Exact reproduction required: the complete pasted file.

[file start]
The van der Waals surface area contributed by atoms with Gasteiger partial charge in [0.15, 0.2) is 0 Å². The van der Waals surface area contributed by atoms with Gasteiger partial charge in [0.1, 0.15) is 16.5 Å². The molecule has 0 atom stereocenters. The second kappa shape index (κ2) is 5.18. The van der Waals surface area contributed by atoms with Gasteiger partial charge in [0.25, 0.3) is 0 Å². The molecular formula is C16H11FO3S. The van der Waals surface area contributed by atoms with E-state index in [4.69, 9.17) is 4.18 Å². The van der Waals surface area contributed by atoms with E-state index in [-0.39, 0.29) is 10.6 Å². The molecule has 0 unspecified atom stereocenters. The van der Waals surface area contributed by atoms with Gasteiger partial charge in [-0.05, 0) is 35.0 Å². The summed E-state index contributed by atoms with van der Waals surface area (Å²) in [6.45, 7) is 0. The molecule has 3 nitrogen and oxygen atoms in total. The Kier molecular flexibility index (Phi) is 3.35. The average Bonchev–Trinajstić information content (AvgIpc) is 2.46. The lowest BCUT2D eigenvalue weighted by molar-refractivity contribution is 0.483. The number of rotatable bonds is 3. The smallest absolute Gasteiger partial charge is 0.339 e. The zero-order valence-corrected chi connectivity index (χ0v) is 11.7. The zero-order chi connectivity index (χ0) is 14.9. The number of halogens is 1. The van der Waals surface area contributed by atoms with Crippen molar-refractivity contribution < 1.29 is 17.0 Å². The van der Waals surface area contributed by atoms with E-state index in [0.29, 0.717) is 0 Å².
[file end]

The van der Waals surface area contributed by atoms with Gasteiger partial charge in [0.15, 0.2) is 0 Å². The van der Waals surface area contributed by atoms with Gasteiger partial charge in [0.1, 0.15) is 16.5 Å². The molecule has 0 atom stereocenters. The second kappa shape index (κ2) is 5.18. The van der Waals surface area contributed by atoms with Gasteiger partial charge in [0.25, 0.3) is 0 Å². The molecular formula is C16H11FO3S. The van der Waals surface area contributed by atoms with E-state index in [4.69, 9.17) is 4.18 Å². The van der Waals surface area contributed by atoms with E-state index in [-0.39, 0.29) is 10.6 Å². The molecule has 0 unspecified atom stereocenters. The van der Waals surface area contributed by atoms with Gasteiger partial charge in [-0.05, 0) is 35.0 Å². The summed E-state index contributed by atoms with van der Waals surface area (Å²) in [6.45, 7) is 0. The molecule has 3 nitrogen and oxygen atoms in total. The Kier molecular flexibility index (Phi) is 3.35. The average Bonchev–Trinajstić information content (AvgIpc) is 2.46. The lowest BCUT2D eigenvalue weighted by molar-refractivity contribution is 0.483. The number of rotatable bonds is 3. The smallest absolute Gasteiger partial charge is 0.339 e. The zero-order valence-corrected chi connectivity index (χ0v) is 11.7. The zero-order chi connectivity index (χ0) is 14.9. The number of halogens is 1. The van der Waals surface area contributed by atoms with Crippen molar-refractivity contribution < 1.29 is 17.0 Å². The van der Waals surface area contributed by atoms with E-state index in [0.29, 0.717) is 0 Å².